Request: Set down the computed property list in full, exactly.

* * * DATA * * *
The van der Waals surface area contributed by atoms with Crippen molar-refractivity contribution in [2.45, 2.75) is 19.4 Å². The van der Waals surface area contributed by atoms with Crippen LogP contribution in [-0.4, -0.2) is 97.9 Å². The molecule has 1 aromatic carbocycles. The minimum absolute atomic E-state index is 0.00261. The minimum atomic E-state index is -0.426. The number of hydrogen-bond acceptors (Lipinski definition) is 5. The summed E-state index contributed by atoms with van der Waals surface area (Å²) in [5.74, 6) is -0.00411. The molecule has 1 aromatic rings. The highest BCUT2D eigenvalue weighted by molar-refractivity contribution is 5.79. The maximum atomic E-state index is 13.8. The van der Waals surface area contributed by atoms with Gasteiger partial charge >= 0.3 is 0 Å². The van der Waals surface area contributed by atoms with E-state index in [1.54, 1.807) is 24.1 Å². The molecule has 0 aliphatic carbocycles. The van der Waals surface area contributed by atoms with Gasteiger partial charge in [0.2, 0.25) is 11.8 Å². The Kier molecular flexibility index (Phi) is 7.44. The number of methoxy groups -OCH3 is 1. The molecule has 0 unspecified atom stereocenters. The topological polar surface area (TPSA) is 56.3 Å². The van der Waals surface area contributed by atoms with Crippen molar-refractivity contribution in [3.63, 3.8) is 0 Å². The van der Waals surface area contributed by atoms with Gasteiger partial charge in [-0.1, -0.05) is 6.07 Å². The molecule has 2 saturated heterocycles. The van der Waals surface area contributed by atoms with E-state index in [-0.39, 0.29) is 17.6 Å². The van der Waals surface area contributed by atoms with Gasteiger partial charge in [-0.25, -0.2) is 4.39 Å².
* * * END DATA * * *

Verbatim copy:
The van der Waals surface area contributed by atoms with Crippen molar-refractivity contribution in [2.45, 2.75) is 19.4 Å². The van der Waals surface area contributed by atoms with Crippen LogP contribution in [-0.4, -0.2) is 97.9 Å². The molecule has 1 aromatic carbocycles. The minimum absolute atomic E-state index is 0.00261. The minimum atomic E-state index is -0.426. The number of hydrogen-bond acceptors (Lipinski definition) is 5. The summed E-state index contributed by atoms with van der Waals surface area (Å²) in [5.74, 6) is -0.00411. The molecule has 1 aromatic rings. The highest BCUT2D eigenvalue weighted by molar-refractivity contribution is 5.79. The maximum atomic E-state index is 13.8. The van der Waals surface area contributed by atoms with Gasteiger partial charge >= 0.3 is 0 Å². The van der Waals surface area contributed by atoms with E-state index in [1.54, 1.807) is 24.1 Å². The molecule has 0 aliphatic carbocycles. The van der Waals surface area contributed by atoms with Gasteiger partial charge in [0.2, 0.25) is 11.8 Å². The Kier molecular flexibility index (Phi) is 7.44. The number of methoxy groups -OCH3 is 1. The molecule has 0 unspecified atom stereocenters. The topological polar surface area (TPSA) is 56.3 Å². The van der Waals surface area contributed by atoms with Crippen molar-refractivity contribution in [3.63, 3.8) is 0 Å². The van der Waals surface area contributed by atoms with Gasteiger partial charge in [-0.1, -0.05) is 6.07 Å². The molecule has 2 saturated heterocycles. The van der Waals surface area contributed by atoms with E-state index in [-0.39, 0.29) is 17.6 Å². The van der Waals surface area contributed by atoms with Gasteiger partial charge in [-0.25, -0.2) is 4.39 Å².